Monday, April 22, 2013

Fat Soldier (Of Love)

At my highest weight I toppled close to 400 pounds. It should be noted that I am around 5’ 6”…  5’ 7” in heels. Now I have been pretty chunky my entire life but somewhere around my thirties gravity sped up for me and during a particularly arduous relationship, the “blossoming” continued to Nutty Professor-esque proportions. After the eventual breakup, I dove nose first into poetry and health having facilitated a fairly successful open mic poetry spot in Los Angeles as well as enrolled in Weight Watchers in which I dropped down to an astounding 238 pounds. I took my new frame and celebrated at Atlanta Black Pride where I not only rekindled my love of consistent anonymous sex with a penis that I can see without holding in my stomach…  but also with the dens of depravity I call fast food restaurants. Having steadfastly monitored what I was eating and exercised almost daily for close to two years… it took one single Big Mac to start the “blossoming” all over again.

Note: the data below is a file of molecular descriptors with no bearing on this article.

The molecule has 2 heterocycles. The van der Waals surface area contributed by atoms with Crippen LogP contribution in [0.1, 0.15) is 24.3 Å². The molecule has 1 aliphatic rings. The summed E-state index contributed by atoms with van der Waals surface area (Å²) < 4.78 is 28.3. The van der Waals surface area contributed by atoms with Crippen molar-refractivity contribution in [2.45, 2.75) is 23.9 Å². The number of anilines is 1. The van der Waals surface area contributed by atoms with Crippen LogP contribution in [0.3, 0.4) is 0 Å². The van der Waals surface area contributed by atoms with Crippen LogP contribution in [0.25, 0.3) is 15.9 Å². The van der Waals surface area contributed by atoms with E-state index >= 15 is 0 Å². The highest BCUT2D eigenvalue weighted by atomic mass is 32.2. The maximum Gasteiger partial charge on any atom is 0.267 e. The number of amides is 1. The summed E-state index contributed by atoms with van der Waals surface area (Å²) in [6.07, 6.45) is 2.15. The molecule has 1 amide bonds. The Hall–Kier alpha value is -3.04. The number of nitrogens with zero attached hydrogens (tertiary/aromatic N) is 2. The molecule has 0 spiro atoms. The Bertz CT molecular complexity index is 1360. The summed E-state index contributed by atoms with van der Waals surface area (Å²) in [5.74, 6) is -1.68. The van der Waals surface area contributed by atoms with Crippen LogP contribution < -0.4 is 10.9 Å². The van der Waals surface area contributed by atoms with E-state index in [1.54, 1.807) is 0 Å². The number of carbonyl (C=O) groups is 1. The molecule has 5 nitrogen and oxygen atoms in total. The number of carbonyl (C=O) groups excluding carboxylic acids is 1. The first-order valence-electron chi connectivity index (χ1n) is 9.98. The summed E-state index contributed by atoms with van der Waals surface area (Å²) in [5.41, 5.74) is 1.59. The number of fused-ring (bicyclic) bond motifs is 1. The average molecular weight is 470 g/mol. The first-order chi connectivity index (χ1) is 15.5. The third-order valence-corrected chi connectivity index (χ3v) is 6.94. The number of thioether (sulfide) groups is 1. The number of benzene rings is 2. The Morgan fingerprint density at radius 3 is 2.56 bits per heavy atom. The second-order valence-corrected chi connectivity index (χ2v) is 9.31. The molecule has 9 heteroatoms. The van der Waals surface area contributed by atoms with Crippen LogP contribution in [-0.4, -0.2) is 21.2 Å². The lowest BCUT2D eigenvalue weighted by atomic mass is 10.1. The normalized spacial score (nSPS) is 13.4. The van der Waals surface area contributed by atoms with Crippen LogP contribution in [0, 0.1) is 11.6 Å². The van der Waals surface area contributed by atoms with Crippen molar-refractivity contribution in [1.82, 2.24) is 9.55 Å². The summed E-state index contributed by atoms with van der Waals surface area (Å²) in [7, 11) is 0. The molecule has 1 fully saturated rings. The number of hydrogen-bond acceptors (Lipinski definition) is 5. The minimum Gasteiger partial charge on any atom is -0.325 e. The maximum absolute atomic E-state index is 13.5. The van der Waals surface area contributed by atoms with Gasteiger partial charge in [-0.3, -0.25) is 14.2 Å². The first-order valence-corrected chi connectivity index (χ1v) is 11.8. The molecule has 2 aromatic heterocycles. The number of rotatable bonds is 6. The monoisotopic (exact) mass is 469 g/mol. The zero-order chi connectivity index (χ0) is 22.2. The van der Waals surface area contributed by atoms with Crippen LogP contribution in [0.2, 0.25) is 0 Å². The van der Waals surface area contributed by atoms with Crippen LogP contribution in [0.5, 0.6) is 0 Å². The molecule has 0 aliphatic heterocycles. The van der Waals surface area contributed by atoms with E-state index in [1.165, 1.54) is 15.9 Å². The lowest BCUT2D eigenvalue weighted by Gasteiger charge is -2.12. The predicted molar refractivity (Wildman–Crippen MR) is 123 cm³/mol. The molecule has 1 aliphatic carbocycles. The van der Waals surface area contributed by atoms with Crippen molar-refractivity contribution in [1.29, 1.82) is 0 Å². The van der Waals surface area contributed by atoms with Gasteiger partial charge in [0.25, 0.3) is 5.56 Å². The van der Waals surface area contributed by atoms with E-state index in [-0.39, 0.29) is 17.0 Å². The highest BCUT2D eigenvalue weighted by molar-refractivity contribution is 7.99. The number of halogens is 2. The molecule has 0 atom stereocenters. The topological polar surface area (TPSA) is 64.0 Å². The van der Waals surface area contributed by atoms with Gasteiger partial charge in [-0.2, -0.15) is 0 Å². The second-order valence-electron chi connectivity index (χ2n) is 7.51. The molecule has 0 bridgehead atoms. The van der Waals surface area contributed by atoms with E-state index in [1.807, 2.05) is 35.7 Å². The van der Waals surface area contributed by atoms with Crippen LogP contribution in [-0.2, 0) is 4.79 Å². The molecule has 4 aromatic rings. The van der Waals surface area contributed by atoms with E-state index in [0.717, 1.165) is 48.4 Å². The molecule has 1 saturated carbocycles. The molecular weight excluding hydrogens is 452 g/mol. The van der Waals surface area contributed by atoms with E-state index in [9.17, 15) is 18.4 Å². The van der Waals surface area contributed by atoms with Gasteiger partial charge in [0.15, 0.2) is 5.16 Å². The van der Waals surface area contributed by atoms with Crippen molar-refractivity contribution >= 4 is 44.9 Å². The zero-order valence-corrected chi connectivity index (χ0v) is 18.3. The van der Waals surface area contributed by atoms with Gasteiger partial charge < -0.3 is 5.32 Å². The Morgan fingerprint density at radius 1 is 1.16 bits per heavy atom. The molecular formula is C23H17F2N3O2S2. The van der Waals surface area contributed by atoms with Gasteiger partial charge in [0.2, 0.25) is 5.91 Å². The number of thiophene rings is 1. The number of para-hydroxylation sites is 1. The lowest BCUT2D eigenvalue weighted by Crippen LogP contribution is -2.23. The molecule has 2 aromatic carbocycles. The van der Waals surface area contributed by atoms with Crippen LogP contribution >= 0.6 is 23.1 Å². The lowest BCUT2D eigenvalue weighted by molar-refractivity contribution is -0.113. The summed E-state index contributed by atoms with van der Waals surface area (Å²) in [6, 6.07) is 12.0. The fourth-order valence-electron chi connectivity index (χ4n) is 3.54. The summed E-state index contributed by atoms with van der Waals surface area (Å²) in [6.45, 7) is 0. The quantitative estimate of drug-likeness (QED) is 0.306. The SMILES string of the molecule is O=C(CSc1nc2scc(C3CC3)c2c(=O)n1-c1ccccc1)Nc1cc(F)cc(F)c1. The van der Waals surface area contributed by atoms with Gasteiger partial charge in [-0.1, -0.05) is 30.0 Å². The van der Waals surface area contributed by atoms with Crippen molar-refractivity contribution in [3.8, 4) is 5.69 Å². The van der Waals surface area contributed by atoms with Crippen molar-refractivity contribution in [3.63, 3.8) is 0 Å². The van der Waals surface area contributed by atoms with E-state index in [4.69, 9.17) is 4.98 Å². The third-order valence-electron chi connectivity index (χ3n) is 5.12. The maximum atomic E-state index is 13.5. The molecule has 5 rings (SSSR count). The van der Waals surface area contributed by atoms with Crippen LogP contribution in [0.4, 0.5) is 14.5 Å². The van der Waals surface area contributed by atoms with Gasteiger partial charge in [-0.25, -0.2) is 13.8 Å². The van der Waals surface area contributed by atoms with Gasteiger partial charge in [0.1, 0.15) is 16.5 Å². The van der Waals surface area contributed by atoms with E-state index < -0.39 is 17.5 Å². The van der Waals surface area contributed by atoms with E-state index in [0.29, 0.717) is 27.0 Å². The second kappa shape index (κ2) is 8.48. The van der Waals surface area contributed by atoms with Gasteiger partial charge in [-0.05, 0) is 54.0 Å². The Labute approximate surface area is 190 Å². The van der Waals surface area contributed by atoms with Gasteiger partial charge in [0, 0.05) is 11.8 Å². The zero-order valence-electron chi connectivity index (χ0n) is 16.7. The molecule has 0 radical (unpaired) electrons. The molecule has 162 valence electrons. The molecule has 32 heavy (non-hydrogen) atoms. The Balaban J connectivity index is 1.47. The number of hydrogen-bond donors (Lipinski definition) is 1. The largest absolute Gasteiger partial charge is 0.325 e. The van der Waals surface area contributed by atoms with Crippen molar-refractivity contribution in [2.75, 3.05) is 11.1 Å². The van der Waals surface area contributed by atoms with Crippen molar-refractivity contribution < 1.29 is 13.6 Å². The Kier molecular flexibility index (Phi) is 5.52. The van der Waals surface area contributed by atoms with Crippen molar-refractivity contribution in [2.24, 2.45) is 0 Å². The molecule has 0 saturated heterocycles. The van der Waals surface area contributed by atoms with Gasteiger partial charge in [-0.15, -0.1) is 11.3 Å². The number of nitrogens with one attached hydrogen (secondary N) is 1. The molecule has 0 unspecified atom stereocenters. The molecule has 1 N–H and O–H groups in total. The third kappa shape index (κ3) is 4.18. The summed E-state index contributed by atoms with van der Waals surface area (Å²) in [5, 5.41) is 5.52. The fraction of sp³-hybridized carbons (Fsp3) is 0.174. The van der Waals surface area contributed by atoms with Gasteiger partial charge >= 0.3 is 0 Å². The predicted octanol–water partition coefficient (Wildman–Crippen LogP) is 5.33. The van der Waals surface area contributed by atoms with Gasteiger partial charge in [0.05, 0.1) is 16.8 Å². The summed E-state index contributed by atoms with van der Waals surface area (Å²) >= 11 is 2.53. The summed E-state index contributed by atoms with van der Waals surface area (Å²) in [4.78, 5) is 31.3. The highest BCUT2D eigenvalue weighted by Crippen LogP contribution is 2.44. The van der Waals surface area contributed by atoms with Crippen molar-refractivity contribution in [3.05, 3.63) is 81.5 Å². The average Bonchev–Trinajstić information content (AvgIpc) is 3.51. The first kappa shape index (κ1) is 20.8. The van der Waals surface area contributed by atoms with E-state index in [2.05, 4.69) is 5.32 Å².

As of today, I am well over 300 pounds and I dare not actually stand on a scale to see exactly how far over 300 I am but it’s safe to say… still under 400… and that has to count for something.